Today Facebook pulled back the curtains a bit, allowing outsiders a glimpse into some of the changes it has made to its News Feed algorithm. The move, which would reduce a post's organic reach, is being billed as "a series of improvements" intended to "reduces stories that people frequently [say] are spammy and that they don't want to see."
What's changing, exactly? Facebook says it is targeting three broad categories: "Like-baiting," "recirculated content," and spammy links. Like-baiting refers to the practice of expressly asking readers to Like, Comment on, or Share a post. So no longer can you write, "Like this post if you love pizza!!!" and reasonably expect to reach as many eyeballs.
As for recirculated content, Facebook says those are photos and videos that get re-uploaded over and over again—that is to say, "memes." Consider this, a "conscious uncoupling." Lastly, spammy links refer to anything that tries to trick people into clicking on cruddy, low-quality content.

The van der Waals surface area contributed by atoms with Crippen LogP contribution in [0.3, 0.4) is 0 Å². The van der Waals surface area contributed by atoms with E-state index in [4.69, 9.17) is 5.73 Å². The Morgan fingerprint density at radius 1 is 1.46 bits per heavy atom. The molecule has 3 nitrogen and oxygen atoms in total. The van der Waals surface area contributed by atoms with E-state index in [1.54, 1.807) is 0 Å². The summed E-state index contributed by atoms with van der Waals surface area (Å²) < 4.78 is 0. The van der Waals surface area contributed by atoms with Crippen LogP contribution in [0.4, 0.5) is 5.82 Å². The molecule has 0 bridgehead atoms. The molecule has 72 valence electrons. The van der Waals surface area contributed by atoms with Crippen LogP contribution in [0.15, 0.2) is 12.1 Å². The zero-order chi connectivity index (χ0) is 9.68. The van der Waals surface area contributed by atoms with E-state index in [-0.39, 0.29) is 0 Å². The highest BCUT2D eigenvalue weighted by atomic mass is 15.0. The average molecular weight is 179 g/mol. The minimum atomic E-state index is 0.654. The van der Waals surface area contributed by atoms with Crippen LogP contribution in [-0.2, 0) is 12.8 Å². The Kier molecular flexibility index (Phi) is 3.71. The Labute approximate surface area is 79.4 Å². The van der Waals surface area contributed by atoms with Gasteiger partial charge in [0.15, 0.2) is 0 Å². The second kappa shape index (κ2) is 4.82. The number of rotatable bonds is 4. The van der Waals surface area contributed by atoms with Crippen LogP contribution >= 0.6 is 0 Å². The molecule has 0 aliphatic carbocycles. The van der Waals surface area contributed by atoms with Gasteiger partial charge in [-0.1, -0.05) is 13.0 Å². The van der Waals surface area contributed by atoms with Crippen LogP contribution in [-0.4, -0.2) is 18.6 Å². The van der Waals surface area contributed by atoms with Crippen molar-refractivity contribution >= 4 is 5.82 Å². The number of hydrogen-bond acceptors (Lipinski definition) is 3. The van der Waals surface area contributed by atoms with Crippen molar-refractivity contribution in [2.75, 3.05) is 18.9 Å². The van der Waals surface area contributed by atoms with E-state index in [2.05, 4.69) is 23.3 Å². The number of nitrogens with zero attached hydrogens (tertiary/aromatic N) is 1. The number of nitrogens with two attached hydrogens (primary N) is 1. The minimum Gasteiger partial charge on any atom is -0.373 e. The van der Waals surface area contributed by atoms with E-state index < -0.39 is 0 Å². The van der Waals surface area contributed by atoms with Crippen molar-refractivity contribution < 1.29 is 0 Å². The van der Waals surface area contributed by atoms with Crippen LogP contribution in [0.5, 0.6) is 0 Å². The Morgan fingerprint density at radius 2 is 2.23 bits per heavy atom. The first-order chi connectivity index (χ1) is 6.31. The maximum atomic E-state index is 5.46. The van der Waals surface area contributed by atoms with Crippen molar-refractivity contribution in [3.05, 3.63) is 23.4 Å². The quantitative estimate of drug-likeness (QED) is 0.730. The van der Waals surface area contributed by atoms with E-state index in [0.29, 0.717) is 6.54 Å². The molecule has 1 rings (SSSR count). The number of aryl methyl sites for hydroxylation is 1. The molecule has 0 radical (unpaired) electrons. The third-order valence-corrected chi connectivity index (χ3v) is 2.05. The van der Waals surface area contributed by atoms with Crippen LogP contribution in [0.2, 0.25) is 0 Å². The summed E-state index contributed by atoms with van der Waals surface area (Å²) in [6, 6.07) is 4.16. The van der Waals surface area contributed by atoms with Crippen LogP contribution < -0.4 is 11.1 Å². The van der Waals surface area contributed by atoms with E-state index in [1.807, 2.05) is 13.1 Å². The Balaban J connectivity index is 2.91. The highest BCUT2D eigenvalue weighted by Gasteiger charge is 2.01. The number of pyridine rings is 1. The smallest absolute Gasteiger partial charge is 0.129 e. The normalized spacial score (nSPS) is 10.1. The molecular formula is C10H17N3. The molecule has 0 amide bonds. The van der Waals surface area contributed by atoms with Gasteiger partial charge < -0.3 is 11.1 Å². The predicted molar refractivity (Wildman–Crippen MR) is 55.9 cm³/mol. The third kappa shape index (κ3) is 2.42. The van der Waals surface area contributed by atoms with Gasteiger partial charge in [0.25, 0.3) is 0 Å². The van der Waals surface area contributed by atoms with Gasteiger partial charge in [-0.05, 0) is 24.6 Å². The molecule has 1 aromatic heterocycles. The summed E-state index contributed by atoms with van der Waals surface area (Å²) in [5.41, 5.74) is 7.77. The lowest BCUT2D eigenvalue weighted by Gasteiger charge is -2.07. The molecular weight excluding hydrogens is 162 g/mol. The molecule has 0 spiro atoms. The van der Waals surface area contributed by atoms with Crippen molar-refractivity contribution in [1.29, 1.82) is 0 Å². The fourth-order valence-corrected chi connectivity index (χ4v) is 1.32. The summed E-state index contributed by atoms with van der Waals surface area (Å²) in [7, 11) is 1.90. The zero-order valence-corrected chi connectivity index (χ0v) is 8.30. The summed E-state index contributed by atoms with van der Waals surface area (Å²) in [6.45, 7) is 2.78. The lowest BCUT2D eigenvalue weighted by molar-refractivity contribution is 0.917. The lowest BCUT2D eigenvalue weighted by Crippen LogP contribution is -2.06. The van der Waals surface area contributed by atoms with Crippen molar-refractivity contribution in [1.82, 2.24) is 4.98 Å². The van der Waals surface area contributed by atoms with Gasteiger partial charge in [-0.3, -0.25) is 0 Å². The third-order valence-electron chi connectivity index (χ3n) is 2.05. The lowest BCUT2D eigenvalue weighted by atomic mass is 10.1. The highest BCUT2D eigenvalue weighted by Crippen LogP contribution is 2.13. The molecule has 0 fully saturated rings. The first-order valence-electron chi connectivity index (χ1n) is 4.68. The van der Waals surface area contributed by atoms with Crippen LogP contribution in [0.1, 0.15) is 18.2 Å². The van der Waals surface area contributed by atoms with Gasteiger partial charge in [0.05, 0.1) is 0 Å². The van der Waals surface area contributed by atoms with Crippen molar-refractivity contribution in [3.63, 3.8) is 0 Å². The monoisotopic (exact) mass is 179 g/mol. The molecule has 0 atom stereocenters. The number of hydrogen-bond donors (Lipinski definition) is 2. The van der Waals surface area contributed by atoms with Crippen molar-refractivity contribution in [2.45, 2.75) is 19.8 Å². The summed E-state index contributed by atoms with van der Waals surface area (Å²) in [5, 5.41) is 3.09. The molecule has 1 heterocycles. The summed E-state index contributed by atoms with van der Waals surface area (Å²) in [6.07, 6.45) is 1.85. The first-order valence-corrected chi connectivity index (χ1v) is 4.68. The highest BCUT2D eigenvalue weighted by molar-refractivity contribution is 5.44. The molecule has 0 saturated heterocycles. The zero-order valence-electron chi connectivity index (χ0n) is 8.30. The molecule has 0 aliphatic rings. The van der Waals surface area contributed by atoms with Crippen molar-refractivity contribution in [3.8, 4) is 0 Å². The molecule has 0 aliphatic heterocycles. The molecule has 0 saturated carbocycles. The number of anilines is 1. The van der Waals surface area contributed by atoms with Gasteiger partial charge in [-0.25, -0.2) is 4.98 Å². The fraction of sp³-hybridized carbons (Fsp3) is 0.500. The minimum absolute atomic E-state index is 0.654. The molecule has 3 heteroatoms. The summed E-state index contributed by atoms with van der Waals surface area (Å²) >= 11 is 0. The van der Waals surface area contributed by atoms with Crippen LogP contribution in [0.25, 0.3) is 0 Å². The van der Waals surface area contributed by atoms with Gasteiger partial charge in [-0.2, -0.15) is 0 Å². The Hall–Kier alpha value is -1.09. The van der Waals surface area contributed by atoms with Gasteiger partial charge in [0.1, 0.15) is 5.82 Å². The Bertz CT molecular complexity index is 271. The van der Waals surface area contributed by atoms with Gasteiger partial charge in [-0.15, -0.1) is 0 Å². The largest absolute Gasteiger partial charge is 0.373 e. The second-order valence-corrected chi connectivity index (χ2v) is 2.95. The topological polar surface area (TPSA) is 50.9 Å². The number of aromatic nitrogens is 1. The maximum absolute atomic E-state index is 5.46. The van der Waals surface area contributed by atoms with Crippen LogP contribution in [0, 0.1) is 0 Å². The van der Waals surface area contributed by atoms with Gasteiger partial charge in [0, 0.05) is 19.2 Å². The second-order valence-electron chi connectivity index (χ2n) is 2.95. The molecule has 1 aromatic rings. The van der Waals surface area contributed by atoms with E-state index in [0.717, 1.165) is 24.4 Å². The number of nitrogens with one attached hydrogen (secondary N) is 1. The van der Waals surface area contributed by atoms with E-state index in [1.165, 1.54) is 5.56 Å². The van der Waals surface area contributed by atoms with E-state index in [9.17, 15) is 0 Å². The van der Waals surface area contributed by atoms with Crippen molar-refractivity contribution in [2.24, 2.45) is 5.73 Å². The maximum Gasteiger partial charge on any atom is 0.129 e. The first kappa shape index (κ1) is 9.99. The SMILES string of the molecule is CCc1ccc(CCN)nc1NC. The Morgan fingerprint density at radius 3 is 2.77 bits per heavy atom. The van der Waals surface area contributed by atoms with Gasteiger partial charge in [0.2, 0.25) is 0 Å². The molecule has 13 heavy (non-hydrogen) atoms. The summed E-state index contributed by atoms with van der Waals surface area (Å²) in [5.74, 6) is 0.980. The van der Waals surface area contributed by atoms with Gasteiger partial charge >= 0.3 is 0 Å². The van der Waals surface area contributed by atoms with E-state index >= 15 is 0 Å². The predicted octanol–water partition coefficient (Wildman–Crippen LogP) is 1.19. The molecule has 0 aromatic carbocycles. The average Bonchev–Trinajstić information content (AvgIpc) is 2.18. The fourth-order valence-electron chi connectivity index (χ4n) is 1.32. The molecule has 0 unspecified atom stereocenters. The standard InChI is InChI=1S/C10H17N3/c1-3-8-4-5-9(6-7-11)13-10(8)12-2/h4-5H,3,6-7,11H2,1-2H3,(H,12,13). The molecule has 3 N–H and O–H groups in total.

It's all part of Facebook's ongoing mission to clean up its News Feed, which, until recently, provided a firehose of traffic to brand pages. In March, Ogilvy published a study showing that organic reach for brands was plummeting, from 12% in October 2013—when the algorithm tweak was thought to be made—down to 6% in February 2014.
For page owners and online marketers that's obviously a big deal, and something they'll have to reckon with. For ordinary users, on the other hand, a leaner, less spam-heavy Facebook looks like a good and welcome thing.